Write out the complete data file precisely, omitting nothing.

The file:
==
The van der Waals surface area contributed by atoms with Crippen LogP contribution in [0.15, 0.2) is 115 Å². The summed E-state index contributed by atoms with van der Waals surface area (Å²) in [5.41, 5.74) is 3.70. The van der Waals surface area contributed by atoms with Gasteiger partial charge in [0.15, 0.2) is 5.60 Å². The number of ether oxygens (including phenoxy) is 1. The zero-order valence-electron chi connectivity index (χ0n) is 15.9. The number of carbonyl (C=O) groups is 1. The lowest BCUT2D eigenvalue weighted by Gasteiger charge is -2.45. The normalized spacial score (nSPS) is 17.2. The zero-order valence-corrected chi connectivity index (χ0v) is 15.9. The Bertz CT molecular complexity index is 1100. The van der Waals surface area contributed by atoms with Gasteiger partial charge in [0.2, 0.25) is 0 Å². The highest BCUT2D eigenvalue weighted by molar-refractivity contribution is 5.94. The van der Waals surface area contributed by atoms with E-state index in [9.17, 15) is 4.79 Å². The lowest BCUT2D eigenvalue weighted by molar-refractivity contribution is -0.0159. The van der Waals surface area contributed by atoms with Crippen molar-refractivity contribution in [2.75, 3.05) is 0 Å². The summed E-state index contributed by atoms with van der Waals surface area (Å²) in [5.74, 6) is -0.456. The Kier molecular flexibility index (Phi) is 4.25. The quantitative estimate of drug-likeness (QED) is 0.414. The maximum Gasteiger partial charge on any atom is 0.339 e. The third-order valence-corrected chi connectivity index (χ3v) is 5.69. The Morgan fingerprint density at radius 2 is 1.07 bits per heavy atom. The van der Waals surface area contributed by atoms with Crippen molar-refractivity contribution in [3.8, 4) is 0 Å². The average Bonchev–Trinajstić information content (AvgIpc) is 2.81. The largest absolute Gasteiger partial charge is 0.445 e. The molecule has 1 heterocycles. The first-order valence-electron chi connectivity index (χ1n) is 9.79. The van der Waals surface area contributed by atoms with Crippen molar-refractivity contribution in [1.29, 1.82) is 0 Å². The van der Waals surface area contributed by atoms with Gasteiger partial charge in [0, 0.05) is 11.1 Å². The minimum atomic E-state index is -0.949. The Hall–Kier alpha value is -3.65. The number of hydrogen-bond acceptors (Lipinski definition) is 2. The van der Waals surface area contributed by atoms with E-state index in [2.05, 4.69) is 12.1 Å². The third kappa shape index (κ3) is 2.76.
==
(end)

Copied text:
The van der Waals surface area contributed by atoms with Crippen LogP contribution in [0.15, 0.2) is 115 Å². The summed E-state index contributed by atoms with van der Waals surface area (Å²) in [5.41, 5.74) is 3.70. The van der Waals surface area contributed by atoms with Gasteiger partial charge in [0.15, 0.2) is 5.60 Å². The number of ether oxygens (including phenoxy) is 1. The zero-order valence-electron chi connectivity index (χ0n) is 15.9. The number of carbonyl (C=O) groups is 1. The lowest BCUT2D eigenvalue weighted by Gasteiger charge is -2.45. The normalized spacial score (nSPS) is 17.2. The zero-order valence-corrected chi connectivity index (χ0v) is 15.9. The Bertz CT molecular complexity index is 1100. The van der Waals surface area contributed by atoms with Gasteiger partial charge in [0.2, 0.25) is 0 Å². The highest BCUT2D eigenvalue weighted by molar-refractivity contribution is 5.94. The van der Waals surface area contributed by atoms with E-state index in [9.17, 15) is 4.79 Å². The lowest BCUT2D eigenvalue weighted by molar-refractivity contribution is -0.0159. The van der Waals surface area contributed by atoms with Crippen molar-refractivity contribution in [2.75, 3.05) is 0 Å². The summed E-state index contributed by atoms with van der Waals surface area (Å²) in [5.74, 6) is -0.456. The Kier molecular flexibility index (Phi) is 4.25. The quantitative estimate of drug-likeness (QED) is 0.414. The maximum Gasteiger partial charge on any atom is 0.339 e. The third-order valence-corrected chi connectivity index (χ3v) is 5.69. The Morgan fingerprint density at radius 2 is 1.07 bits per heavy atom. The van der Waals surface area contributed by atoms with Crippen molar-refractivity contribution in [3.8, 4) is 0 Å². The average Bonchev–Trinajstić information content (AvgIpc) is 2.81. The largest absolute Gasteiger partial charge is 0.445 e. The molecule has 1 heterocycles. The first-order valence-electron chi connectivity index (χ1n) is 9.79. The van der Waals surface area contributed by atoms with Crippen molar-refractivity contribution in [1.29, 1.82) is 0 Å². The van der Waals surface area contributed by atoms with Gasteiger partial charge in [0, 0.05) is 11.1 Å². The minimum atomic E-state index is -0.949. The Hall–Kier alpha value is -3.65. The number of hydrogen-bond acceptors (Lipinski definition) is 2. The van der Waals surface area contributed by atoms with E-state index in [2.05, 4.69) is 12.1 Å². The third kappa shape index (κ3) is 2.76.